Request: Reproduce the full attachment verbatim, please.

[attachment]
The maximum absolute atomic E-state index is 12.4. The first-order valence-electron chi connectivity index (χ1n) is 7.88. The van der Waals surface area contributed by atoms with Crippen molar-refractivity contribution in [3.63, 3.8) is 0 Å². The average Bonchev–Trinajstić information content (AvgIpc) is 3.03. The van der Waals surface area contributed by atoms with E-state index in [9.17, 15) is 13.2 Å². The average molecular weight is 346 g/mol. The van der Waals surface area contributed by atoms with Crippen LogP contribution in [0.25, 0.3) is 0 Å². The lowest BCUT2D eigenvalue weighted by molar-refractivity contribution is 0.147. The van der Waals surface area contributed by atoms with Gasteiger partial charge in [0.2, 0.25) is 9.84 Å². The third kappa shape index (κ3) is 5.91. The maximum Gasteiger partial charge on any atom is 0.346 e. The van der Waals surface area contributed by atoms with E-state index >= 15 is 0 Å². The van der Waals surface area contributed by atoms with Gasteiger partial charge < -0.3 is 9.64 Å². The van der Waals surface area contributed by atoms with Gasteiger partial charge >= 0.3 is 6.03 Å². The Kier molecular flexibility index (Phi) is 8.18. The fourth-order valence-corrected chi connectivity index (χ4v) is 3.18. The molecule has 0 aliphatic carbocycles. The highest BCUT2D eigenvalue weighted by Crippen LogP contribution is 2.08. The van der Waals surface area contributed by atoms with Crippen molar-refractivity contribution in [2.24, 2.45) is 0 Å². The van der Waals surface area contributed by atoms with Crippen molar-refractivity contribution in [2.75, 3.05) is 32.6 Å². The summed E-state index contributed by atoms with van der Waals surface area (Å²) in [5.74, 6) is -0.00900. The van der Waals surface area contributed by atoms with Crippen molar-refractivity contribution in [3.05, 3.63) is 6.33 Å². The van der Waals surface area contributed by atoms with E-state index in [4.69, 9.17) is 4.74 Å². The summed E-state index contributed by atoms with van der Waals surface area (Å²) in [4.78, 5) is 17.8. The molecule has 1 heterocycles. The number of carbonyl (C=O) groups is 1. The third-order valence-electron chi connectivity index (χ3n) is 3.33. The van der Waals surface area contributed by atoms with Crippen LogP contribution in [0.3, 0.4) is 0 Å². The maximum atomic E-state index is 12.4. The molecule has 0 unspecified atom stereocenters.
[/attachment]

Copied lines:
The maximum absolute atomic E-state index is 12.4. The first-order valence-electron chi connectivity index (χ1n) is 7.88. The van der Waals surface area contributed by atoms with Crippen molar-refractivity contribution in [3.63, 3.8) is 0 Å². The average Bonchev–Trinajstić information content (AvgIpc) is 3.03. The van der Waals surface area contributed by atoms with E-state index in [9.17, 15) is 13.2 Å². The average molecular weight is 346 g/mol. The van der Waals surface area contributed by atoms with Crippen LogP contribution in [0.25, 0.3) is 0 Å². The lowest BCUT2D eigenvalue weighted by molar-refractivity contribution is 0.147. The van der Waals surface area contributed by atoms with Gasteiger partial charge in [0.2, 0.25) is 9.84 Å². The third kappa shape index (κ3) is 5.91. The maximum Gasteiger partial charge on any atom is 0.346 e. The van der Waals surface area contributed by atoms with E-state index >= 15 is 0 Å². The van der Waals surface area contributed by atoms with Gasteiger partial charge < -0.3 is 9.64 Å². The van der Waals surface area contributed by atoms with Gasteiger partial charge >= 0.3 is 6.03 Å². The Kier molecular flexibility index (Phi) is 8.18. The fourth-order valence-corrected chi connectivity index (χ4v) is 3.18. The molecule has 0 aliphatic carbocycles. The highest BCUT2D eigenvalue weighted by Crippen LogP contribution is 2.08. The van der Waals surface area contributed by atoms with Crippen molar-refractivity contribution in [2.24, 2.45) is 0 Å². The van der Waals surface area contributed by atoms with Crippen molar-refractivity contribution in [2.75, 3.05) is 32.6 Å². The summed E-state index contributed by atoms with van der Waals surface area (Å²) in [5.74, 6) is -0.00900. The van der Waals surface area contributed by atoms with Crippen molar-refractivity contribution in [3.05, 3.63) is 6.33 Å². The van der Waals surface area contributed by atoms with E-state index in [4.69, 9.17) is 4.74 Å². The summed E-state index contributed by atoms with van der Waals surface area (Å²) in [4.78, 5) is 17.8. The molecule has 1 heterocycles. The number of carbonyl (C=O) groups is 1. The third-order valence-electron chi connectivity index (χ3n) is 3.33. The van der Waals surface area contributed by atoms with Crippen LogP contribution in [0.3, 0.4) is 0 Å². The maximum atomic E-state index is 12.4. The molecule has 0 unspecified atom stereocenters.